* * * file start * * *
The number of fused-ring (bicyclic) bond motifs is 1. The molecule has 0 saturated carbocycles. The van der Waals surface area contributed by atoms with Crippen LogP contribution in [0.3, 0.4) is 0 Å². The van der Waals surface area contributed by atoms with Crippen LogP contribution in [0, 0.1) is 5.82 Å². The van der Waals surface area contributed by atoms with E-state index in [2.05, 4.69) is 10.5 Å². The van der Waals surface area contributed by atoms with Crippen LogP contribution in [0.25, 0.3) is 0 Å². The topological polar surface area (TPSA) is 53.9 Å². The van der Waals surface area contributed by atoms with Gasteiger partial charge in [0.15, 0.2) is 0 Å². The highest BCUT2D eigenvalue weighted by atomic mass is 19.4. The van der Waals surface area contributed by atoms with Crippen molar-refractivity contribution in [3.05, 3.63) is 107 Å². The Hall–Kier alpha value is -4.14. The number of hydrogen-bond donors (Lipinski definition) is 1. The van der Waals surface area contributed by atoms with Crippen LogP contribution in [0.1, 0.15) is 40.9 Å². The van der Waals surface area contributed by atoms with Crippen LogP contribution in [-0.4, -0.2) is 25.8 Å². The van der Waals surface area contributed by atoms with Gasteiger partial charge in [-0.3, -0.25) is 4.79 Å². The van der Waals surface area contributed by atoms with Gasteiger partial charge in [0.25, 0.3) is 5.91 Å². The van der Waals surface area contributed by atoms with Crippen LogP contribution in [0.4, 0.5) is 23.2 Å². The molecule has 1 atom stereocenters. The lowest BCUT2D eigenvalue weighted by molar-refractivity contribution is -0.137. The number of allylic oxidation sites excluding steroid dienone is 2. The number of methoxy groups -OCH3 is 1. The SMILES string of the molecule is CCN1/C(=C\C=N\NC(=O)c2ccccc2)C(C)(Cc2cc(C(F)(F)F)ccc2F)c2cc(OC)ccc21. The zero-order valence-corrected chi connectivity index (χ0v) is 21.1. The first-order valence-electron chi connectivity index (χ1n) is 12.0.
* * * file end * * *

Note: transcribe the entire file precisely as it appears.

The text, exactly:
The number of fused-ring (bicyclic) bond motifs is 1. The molecule has 0 saturated carbocycles. The van der Waals surface area contributed by atoms with Crippen LogP contribution in [0.3, 0.4) is 0 Å². The van der Waals surface area contributed by atoms with Crippen LogP contribution in [0, 0.1) is 5.82 Å². The van der Waals surface area contributed by atoms with E-state index in [2.05, 4.69) is 10.5 Å². The van der Waals surface area contributed by atoms with Crippen LogP contribution in [0.25, 0.3) is 0 Å². The topological polar surface area (TPSA) is 53.9 Å². The van der Waals surface area contributed by atoms with Gasteiger partial charge in [0.15, 0.2) is 0 Å². The highest BCUT2D eigenvalue weighted by atomic mass is 19.4. The van der Waals surface area contributed by atoms with Crippen molar-refractivity contribution in [3.05, 3.63) is 107 Å². The Hall–Kier alpha value is -4.14. The number of hydrogen-bond donors (Lipinski definition) is 1. The van der Waals surface area contributed by atoms with Crippen LogP contribution in [0.1, 0.15) is 40.9 Å². The van der Waals surface area contributed by atoms with Crippen LogP contribution in [-0.4, -0.2) is 25.8 Å². The van der Waals surface area contributed by atoms with Gasteiger partial charge in [-0.3, -0.25) is 4.79 Å². The van der Waals surface area contributed by atoms with Gasteiger partial charge in [0.25, 0.3) is 5.91 Å². The van der Waals surface area contributed by atoms with Crippen LogP contribution in [0.4, 0.5) is 23.2 Å². The molecule has 1 atom stereocenters. The lowest BCUT2D eigenvalue weighted by molar-refractivity contribution is -0.137. The number of allylic oxidation sites excluding steroid dienone is 2. The number of methoxy groups -OCH3 is 1. The SMILES string of the molecule is CCN1/C(=C\C=N\NC(=O)c2ccccc2)C(C)(Cc2cc(C(F)(F)F)ccc2F)c2cc(OC)ccc21. The zero-order valence-corrected chi connectivity index (χ0v) is 21.1. The first-order valence-electron chi connectivity index (χ1n) is 12.0.